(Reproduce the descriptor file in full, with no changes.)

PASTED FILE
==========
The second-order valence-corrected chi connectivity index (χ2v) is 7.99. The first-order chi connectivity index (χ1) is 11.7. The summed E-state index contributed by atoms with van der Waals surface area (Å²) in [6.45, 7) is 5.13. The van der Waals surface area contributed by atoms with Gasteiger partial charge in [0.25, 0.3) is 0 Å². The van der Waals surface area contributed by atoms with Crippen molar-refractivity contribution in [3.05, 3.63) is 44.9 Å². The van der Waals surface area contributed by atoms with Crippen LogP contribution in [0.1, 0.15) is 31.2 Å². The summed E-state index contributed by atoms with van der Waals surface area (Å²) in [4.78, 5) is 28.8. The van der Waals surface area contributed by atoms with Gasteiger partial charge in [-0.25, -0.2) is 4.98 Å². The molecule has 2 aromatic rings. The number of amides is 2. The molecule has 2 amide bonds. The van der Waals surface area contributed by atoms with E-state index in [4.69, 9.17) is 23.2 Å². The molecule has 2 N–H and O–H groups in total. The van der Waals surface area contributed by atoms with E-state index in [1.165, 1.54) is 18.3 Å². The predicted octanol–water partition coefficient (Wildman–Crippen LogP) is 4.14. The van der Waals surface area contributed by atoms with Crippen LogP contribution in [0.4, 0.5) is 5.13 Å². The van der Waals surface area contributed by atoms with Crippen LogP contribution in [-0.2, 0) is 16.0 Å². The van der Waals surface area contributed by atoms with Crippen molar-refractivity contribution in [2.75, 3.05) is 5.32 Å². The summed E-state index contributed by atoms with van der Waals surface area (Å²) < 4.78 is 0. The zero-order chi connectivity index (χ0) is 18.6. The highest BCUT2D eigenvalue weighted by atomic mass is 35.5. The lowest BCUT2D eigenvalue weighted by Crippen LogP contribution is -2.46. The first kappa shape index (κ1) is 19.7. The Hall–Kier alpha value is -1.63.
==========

The second-order valence-corrected chi connectivity index (χ2v) is 7.99. The first-order chi connectivity index (χ1) is 11.7. The summed E-state index contributed by atoms with van der Waals surface area (Å²) in [6.45, 7) is 5.13. The van der Waals surface area contributed by atoms with Gasteiger partial charge in [0.25, 0.3) is 0 Å². The van der Waals surface area contributed by atoms with Crippen molar-refractivity contribution in [3.05, 3.63) is 44.9 Å². The van der Waals surface area contributed by atoms with Crippen LogP contribution in [0.1, 0.15) is 31.2 Å². The summed E-state index contributed by atoms with van der Waals surface area (Å²) in [4.78, 5) is 28.8. The van der Waals surface area contributed by atoms with Gasteiger partial charge in [-0.25, -0.2) is 4.98 Å². The molecule has 2 aromatic rings. The number of amides is 2. The molecule has 2 amide bonds. The van der Waals surface area contributed by atoms with E-state index in [4.69, 9.17) is 23.2 Å². The molecule has 2 N–H and O–H groups in total. The van der Waals surface area contributed by atoms with E-state index in [1.165, 1.54) is 18.3 Å². The predicted octanol–water partition coefficient (Wildman–Crippen LogP) is 4.14. The van der Waals surface area contributed by atoms with Crippen LogP contribution in [0.4, 0.5) is 5.13 Å². The van der Waals surface area contributed by atoms with Crippen LogP contribution in [-0.2, 0) is 16.0 Å². The van der Waals surface area contributed by atoms with Crippen molar-refractivity contribution in [2.75, 3.05) is 5.32 Å². The summed E-state index contributed by atoms with van der Waals surface area (Å²) < 4.78 is 0. The zero-order chi connectivity index (χ0) is 18.6. The highest BCUT2D eigenvalue weighted by atomic mass is 35.5. The lowest BCUT2D eigenvalue weighted by Crippen LogP contribution is -2.46. The first kappa shape index (κ1) is 19.7. The Hall–Kier alpha value is -1.63.